How to Write JavaScript-Style Test Watchers in PHP - SitePoint PHP

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I didn't start out writing tests for my code. Like many before and since, my "testing" was to write code and refresh the page. "Does it look right?", I'd ask myself. If I thought so, I'd move on.

In fact, most of the jobs I've had have been with companies who don't much care for other forms of testing. It's taken many years, and wise words from people like Chris Hartjes, for me to see the value in testing. And I'm still learning what good tests look like.

I recently started working on a few JavaScript projects which had bundled test watchers.

Here's a great premium video tutorial about test driven NodeJS development!

In the land of JavaScript, it's not uncommon to preprocess source code. In the land of JavaScript, developers write in syntax not widely supported, and the code is transformed into syntax that is widely supported, usually using a tool called Babel.

In order to reduce the burden of invoking the transformation scripts, boilerplate projects have started to include scripts to automatically watch for file changes; and thereafter invoke these scripts.

These projects I've worked on have used a similar approach to re-run unit tests. When I change the JavaScript files, these files are transformed and the unit tests are re-run. This way, I can immediately see if I've broken anything.

The code for this tutorial can be found on Github. I've tested it with PHP 7.1.
Setting Up The Project

Since starting to work on these projects, I've started to set a similar thing up for PHPUnit. In fact, the first project I set up the PHPUnit watcher script on was a PHP project that also preprocesses files.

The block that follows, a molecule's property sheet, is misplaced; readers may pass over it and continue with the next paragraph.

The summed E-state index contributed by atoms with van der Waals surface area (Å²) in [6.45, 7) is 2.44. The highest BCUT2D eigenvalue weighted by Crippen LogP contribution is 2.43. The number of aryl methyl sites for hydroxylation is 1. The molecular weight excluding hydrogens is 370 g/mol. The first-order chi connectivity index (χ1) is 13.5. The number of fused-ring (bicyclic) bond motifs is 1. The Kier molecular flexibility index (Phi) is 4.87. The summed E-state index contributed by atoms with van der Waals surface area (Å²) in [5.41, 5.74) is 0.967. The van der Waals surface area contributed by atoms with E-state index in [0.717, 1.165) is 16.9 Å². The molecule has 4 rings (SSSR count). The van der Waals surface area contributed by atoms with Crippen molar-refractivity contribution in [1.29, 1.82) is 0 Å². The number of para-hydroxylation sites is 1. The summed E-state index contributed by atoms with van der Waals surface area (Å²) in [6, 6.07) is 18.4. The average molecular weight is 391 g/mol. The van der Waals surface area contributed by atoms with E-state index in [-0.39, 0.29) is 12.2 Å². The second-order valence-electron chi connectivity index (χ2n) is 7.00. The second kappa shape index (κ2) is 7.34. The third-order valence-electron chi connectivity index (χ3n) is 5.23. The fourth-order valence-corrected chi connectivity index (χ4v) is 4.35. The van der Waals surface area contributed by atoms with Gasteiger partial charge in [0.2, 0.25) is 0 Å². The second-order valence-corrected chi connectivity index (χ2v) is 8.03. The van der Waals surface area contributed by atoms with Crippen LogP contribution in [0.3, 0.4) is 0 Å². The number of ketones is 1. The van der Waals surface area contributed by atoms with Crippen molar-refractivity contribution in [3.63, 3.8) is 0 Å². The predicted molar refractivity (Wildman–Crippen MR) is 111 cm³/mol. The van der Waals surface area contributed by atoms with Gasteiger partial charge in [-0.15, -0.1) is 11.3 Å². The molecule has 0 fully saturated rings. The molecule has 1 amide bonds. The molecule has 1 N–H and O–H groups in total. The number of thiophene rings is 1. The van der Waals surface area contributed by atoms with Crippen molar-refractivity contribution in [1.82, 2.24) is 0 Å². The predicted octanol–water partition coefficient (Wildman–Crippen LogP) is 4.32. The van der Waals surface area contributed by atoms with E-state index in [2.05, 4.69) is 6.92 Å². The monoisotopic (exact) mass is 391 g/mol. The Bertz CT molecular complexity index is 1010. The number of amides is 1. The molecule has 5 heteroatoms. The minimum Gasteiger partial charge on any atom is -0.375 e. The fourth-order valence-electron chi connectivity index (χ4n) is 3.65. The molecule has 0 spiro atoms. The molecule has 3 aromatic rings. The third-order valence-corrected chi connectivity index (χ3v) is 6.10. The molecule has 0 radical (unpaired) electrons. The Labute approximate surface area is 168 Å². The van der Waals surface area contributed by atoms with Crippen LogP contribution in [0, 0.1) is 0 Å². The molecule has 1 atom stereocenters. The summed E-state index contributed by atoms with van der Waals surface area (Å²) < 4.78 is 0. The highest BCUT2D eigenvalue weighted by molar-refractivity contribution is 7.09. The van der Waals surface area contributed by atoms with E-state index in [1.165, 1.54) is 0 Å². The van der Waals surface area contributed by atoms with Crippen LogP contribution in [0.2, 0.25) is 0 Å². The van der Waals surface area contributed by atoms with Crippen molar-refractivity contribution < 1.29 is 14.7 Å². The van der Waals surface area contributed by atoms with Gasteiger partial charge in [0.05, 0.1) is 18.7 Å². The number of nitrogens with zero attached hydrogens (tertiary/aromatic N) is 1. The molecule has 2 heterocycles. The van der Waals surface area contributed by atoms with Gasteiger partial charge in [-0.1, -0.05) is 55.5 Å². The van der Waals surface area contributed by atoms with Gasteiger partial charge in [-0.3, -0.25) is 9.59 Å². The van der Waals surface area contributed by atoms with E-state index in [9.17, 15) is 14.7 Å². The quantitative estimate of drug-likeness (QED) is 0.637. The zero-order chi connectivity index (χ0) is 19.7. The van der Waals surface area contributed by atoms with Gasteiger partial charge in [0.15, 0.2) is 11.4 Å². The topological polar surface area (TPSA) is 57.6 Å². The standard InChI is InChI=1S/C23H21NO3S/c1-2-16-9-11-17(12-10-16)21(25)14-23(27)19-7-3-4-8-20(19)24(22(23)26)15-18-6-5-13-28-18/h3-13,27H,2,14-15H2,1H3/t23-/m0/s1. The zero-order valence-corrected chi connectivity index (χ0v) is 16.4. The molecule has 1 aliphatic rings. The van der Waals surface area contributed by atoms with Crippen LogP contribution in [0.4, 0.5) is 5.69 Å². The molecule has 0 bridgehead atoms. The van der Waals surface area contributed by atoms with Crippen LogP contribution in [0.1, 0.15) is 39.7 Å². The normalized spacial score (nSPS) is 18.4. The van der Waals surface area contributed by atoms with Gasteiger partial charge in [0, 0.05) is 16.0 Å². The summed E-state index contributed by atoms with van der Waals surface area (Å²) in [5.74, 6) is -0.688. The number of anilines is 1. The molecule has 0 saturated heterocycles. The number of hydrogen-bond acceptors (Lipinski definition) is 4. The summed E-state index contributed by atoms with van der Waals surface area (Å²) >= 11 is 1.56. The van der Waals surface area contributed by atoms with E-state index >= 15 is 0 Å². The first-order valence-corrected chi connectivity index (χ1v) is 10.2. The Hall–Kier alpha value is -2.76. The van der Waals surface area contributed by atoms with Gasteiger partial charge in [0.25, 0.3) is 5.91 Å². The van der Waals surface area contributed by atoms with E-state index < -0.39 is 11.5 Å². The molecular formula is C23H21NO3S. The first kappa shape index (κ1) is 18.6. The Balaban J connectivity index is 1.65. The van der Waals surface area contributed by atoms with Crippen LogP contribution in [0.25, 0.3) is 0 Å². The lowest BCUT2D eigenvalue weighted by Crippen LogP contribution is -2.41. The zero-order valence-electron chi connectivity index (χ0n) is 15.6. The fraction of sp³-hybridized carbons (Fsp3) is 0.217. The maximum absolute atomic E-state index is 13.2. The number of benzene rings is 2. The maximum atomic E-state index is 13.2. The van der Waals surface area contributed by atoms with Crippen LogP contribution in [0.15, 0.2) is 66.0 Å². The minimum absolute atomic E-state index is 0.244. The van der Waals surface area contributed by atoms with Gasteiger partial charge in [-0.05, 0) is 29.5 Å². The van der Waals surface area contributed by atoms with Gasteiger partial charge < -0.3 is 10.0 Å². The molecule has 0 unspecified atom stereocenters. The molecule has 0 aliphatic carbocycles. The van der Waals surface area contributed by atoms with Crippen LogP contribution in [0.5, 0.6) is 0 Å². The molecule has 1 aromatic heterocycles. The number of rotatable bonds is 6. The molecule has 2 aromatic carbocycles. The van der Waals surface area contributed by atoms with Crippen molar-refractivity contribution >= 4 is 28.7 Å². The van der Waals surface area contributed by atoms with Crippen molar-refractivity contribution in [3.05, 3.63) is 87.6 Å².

It all started after I added preprocessing scripts to my project:

composer require pre/short-closures

These particular preprocessing scripts allow me to rename PSR-4 autoloaded classes (from path/to/file.php ⇒ path/to/file.pre), to opt-in to the functionality they provide. So I added the following to my composer.json file:

"autoload": {
"psr-4": {
"App\\": "src"
"autoload-dev": {
"psr-4": {
"App\\Tests\\": "tests"

This is from composer.json

I then added a class to generate functions with the details of the current user session:

namespace App;

use Closure;

class Session
private $user;

public function __construct(array $user)
$this->user = $user;

public function closureWithUser(Closure $closure)
return () => {

This is from src/Session.pre

To check if this works, I've set up a small example script:

require_once __DIR__ . "/vendor/autoload.php";

$session = new App\Session(["id" => 1]);

$closure = ($user) => {
print "user: " . $user["id"] . PHP_EOL;

$closureWithUser = $session->closureWithUser($closure);

This is from example.pre

...And because I want to use the short closures in a non-PSR-4 class, I also need to set up a loader:

require_once __DIR__ . "/vendor/autoload.php";

Pre\Plugin\process(__DIR__ . "/example.pre");

This is from loader.php

This is a lot of code to illustrate a small point. The Session class has a closureWithUser method, which accepts a closure and returns another. When called, this new closure will call the original closure, providing the user session array as an argument.

To run all of this, type into terminal:

php loader.php

As a side-note, the valid PHP syntax that these preprocessors generated is lovely. It looks like this:

$closure = function ($user) {
print "user: " . $user["id"] . PHP_EOL;


public function closureWithUser(Closure $closure)
return [$closure

Truncated by Planet PHP, read more at the original (another 3644 bytes)

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